Within the past few months, numerous College Republican chapters have refused to support the Republican presidential nominee, Donald Trump. According to a recent Inside Higher Ed article, The Harvard Republican Club, Penn State College Republicans and other College Republican organizations have chosen to abstain from endorsing Trump, while other chapters have expressed tacit support, but not endorsement. While Trump supporters who call for party unity may blame College Republican chapters for party fragmentation and accuse them of contempt for the party’s populist base, it is hard to blame these organizations for their hesitation, or in some cases, outright refusal to support him.
As it currently stands, the values of the Republican party seem to be at odds with the values of millennials as a whole. College-age voters are known to support marriage equality, believe in global warming, hold a pro-choice stance, be anti-war and support the decriminalization of marijuana, among a variety of other progressive-leaning social stances. While support for conservative and responsible fiscal policies has always been consistent among most, if not all, members of the Republican party, there seems to have been a split between the Old Guard social conservatives and younger, socially tolerant Republicans.
Before diving further exploring the exact reasons behind college students’ unfavorable views of Trump, it is important to look to a Republican who was recognized for his favorability among younger constituents, and who could also serve as a model for what Trump isn’t doing to win college-age voters: Sen. Rand Paul. He called for a responsible military budget contrary to many hawkish candidates on the right, an audit of the Federal Reserve, common sense immigration policies, free trade and a progressive drug policy. As a whole, it is fair to say that Paul’s social stances were much more in line with the Libertarian-leaning stances favored by college-aged Republicans. Paul was the best model Republican the party had at winning the vote of college age voters, holding a persona and worldview Trump certainly does not have. A worldview, as evidenced by Paul’s defeat, that was not in the direction the majority of the party chose to take.
The largest hurdle in gaining the trust of millennials during this election season is the racist language Trump has encouraged in this election. While racial accusations can seem overly pronounced at times, Trump’s can reasonably be seen as fitting. It is well assumed on many college campuses that Trump is a racist who is unable to sympathize or understand other cultures — notably those of Hispanics and Muslims.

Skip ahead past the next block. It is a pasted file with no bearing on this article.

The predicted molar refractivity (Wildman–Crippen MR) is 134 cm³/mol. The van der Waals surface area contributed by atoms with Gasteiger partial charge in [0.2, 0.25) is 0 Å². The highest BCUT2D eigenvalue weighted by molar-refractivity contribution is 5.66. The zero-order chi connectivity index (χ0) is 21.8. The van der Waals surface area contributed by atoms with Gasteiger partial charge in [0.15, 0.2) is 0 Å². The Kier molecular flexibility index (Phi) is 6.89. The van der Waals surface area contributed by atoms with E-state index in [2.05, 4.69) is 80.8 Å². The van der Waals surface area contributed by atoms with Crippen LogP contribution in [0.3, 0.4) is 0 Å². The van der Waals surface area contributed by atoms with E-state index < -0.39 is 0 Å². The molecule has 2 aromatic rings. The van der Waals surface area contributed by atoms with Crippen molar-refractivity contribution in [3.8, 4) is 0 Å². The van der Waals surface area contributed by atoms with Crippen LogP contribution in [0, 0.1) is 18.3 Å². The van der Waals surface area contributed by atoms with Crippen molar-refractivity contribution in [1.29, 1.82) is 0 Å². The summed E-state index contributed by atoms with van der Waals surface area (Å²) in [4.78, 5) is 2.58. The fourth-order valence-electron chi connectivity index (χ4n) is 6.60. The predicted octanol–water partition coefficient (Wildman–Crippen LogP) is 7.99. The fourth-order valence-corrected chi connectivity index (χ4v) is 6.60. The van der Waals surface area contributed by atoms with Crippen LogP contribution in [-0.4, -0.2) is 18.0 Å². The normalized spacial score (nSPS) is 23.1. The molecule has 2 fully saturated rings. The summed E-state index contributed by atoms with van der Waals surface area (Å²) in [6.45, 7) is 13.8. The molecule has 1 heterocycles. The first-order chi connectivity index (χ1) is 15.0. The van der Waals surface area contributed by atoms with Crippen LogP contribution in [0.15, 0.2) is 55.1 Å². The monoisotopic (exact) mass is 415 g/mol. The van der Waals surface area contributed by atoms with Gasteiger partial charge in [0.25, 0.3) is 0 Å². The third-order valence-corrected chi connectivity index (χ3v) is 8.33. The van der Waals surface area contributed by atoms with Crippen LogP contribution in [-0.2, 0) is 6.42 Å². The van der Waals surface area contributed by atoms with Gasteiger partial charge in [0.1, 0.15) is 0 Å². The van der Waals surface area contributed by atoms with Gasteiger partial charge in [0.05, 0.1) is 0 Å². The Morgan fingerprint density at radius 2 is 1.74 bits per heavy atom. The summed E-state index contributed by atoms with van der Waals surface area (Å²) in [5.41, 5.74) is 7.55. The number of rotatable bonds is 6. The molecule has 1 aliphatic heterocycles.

Whether Trump is or is not in fact a racist is another argument altogether. However, even the idea of appearing as a racist or having associations with racism can lead to widespread rejection by younger voters. With every promise of a wall on the Mexican border, Trump builds a wall between himself and the college-age vote. It would also be safe to assume that calling a growing percentage of voters in this country — Hispanics — all rapists and murderers would also leave a bad taste on the political palate of many young voters.
Social issues aside, there is perhaps one arena of possible Trump support among college-aged Republicans, however unlikely, to have little effect on college-aged voters as a whole. Fiscal policy for college-age Republican voters is the one place that Trump can make up for his social differences. There has been an argument against Trump’s supposedly protectionist fair-trade policies to help bolster the blue collar American work force.
However, for the most part, Trump’s economic plan falls in line with conservative fiscal policy and thus fiscal policy almost any Republican would favor. The promises of Trump’s fiscal policies seem to stop at the Republican sphere’s doorstep, however. For most college-aged voters, the importance of fiscal policy and economics does not play a large role in the voting habits of our lives. Because many millennials are not concerned with the national deficit or are often unwilling to comprehend the economic issues out of lack for political interest, they turn to a much more comprehendible arena of political conversation: social issues.
The sentiment among younger voters is clear; perhaps the Titanic is going down, but at least we will be able to speak out against dangerous “triggerings” and have our safe spaces while the bow plunges below the water line (or more appropriately, the debt ceiling).
Perhaps after onlookers look behind the Rosie O’Donnell jokes and the “fine businessman” veneer responsible for four bankruptcies, they can start to see the underlying realities that make Trump’s unfavorability factor “huge” among college-age Republicans and even larger among college-age voters in general.